When you’re starting to get serious about house hunting, getting pre-approved* by a mortgage lender can be a smart move. 

First and foremost, you’ll know in advance exactly how much you can borrow, so you won’t waste time looking at out-of-reach properties. You’ll be able to better estimate monthly mortgage payment so you can budget around it. Plus, it shows real estate agents and sellers that you are serious–which can give you an advantage over other buyers.


Get your documents ready for pre-approval.

A pre-approval is a written commitment from a lender that you qualify for up to a specific loan amount based on your income and credit information. To get pre-approved, be prepared to provide:

  • Recent pay stubs – usually for the previous two or three months
  • If you are employed, W-2s and federal tax returns for the past two years
  • If you are self-employed, two years of business tax returns, profit and loss statement and a current year-to-date balance sheet. If a current balance sheet is not available, business banking statements may be acceptable for a Sole Proprietor.
  • Two to three months of recent bank statements, and other investment and savings statements
  • Contact information for your landlord (if you rent)
  • Your divorce decree if applicable


The lender will also analyze your credit report (for you and any co-applicant) to determine if you qualify and what rate you may be offered. Having an average or better credit score will work in your favor. Learn more about your credit score.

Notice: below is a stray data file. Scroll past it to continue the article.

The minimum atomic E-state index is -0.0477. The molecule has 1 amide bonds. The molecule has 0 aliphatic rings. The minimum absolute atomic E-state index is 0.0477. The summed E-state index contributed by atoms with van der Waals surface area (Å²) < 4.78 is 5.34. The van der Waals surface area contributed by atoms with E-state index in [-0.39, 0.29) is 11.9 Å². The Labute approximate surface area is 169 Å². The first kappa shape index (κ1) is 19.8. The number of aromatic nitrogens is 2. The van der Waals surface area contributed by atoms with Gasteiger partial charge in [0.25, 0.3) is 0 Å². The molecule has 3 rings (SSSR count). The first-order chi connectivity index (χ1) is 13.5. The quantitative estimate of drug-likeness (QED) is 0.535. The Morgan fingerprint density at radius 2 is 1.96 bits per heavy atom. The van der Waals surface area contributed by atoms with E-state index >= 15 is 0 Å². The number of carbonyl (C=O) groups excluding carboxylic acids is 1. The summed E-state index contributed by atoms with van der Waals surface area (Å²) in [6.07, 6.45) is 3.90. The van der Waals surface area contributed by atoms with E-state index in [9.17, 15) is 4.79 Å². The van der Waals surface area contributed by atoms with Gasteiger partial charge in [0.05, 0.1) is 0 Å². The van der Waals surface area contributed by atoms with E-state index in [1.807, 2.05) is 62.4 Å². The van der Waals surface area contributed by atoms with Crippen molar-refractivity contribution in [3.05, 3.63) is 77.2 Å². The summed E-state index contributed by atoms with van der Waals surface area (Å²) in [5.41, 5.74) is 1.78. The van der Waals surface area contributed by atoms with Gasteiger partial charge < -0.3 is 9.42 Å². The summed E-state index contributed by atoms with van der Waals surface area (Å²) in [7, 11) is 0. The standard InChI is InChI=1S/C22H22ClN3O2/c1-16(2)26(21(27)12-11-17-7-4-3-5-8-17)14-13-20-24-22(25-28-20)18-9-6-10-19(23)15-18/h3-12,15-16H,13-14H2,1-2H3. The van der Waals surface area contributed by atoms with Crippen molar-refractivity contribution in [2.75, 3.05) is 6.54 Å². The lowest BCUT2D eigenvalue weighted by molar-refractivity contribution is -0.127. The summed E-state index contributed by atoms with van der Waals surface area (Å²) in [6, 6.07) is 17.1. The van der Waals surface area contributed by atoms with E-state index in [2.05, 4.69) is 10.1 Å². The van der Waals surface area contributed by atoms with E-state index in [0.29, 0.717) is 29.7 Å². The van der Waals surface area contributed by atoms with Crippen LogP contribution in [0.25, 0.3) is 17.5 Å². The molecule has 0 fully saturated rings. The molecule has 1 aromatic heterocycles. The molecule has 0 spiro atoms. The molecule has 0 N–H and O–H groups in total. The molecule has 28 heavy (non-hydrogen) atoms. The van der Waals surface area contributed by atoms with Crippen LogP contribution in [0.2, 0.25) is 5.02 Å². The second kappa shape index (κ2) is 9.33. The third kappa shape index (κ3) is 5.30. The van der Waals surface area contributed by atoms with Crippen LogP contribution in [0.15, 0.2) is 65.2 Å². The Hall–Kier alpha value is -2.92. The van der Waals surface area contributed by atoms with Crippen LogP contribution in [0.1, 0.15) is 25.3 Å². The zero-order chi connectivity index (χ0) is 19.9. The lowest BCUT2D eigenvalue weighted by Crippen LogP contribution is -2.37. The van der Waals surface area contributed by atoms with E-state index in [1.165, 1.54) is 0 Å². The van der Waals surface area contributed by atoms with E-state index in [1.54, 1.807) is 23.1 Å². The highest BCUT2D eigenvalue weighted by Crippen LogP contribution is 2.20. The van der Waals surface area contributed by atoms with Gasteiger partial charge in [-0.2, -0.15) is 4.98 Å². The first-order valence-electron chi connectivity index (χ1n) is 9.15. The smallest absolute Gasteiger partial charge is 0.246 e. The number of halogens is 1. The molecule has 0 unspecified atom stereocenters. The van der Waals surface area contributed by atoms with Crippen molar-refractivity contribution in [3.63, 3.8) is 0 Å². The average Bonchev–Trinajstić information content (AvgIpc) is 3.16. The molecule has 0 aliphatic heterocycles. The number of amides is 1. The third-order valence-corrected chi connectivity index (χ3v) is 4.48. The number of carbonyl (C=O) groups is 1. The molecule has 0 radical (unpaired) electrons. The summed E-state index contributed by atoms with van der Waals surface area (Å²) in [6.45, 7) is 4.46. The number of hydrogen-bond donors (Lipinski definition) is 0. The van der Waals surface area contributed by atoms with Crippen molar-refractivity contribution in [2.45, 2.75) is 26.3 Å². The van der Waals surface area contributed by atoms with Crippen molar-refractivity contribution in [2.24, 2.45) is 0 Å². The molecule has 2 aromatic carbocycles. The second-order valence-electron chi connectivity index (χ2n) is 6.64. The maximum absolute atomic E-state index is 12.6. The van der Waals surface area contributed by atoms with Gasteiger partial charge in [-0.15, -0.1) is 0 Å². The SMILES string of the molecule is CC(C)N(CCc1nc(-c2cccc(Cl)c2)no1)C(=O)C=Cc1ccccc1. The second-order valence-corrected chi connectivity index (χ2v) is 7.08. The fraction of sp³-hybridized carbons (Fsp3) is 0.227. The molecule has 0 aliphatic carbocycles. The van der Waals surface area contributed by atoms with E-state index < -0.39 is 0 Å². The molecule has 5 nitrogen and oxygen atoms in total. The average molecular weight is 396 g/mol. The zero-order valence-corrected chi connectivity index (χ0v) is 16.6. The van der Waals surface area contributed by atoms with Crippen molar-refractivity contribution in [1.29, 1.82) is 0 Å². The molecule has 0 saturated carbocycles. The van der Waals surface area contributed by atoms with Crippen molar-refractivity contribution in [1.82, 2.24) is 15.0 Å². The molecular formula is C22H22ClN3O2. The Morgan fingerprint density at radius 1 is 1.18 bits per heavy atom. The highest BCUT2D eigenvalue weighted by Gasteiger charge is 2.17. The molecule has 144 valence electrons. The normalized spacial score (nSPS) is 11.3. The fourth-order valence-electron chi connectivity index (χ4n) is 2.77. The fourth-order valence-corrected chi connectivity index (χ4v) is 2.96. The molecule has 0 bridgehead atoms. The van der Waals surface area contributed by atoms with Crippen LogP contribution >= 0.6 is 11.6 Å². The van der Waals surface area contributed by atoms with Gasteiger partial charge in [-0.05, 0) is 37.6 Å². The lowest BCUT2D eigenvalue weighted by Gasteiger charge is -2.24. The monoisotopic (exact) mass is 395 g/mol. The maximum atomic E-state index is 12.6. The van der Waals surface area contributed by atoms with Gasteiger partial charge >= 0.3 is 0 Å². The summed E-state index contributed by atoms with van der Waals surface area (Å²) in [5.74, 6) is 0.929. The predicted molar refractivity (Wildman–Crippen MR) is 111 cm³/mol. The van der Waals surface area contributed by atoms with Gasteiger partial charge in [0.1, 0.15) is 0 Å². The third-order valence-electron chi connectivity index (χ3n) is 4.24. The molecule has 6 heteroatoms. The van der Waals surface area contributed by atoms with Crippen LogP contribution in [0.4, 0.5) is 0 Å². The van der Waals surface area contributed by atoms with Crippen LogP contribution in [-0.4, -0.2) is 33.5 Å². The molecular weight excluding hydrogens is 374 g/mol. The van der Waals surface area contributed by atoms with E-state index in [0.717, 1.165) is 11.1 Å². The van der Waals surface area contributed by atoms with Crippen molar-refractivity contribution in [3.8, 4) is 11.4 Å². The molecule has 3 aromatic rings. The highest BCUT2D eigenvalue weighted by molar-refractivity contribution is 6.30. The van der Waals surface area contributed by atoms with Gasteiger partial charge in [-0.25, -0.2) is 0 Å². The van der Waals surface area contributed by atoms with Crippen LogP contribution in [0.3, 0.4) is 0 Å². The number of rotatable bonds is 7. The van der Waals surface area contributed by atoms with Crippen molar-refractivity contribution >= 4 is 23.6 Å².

You can often get a commitment letter in as little as 48 hours.


Get approval in as little as 48 hours.

Once your paperwork is complete, you can often get a commitment letter from your lender in as little as 48 hours. Most pre-approval letters are good for 60-90 days. If you need more time, your lender will most likely pull a current credit report to make sure your financial situation hasn’t changed.


Don’t give up if you don’t get approved.

Reasons for being denied usually fall into two areas—credit and income— and the lender will let you know why you weren’t approved. Before you reapply and depending on your specific denial reasons you may want to:

  • Correct any errors on your credit report, and shoot for getting and staying in the average or better range. (see how to improve your credit score)
  • Pay down as much of your debt as possible.
  • Consider increasing your down payment to help you qualify for the loan amount you want.


Get started now. 

Whether you just started looking for a home or are well into the hunt, getting pre-approved is a great first step. To learn more about PNC’s simplified pre-approval process and get the ball rolling, just contact a PNC Mortgage loan officer.


* Pre-approvals are subject to property underwriting and appraisal. Borrower must satisfy pre-approval conditions outlined in commitment letter. Loan amount subject to property appraisal.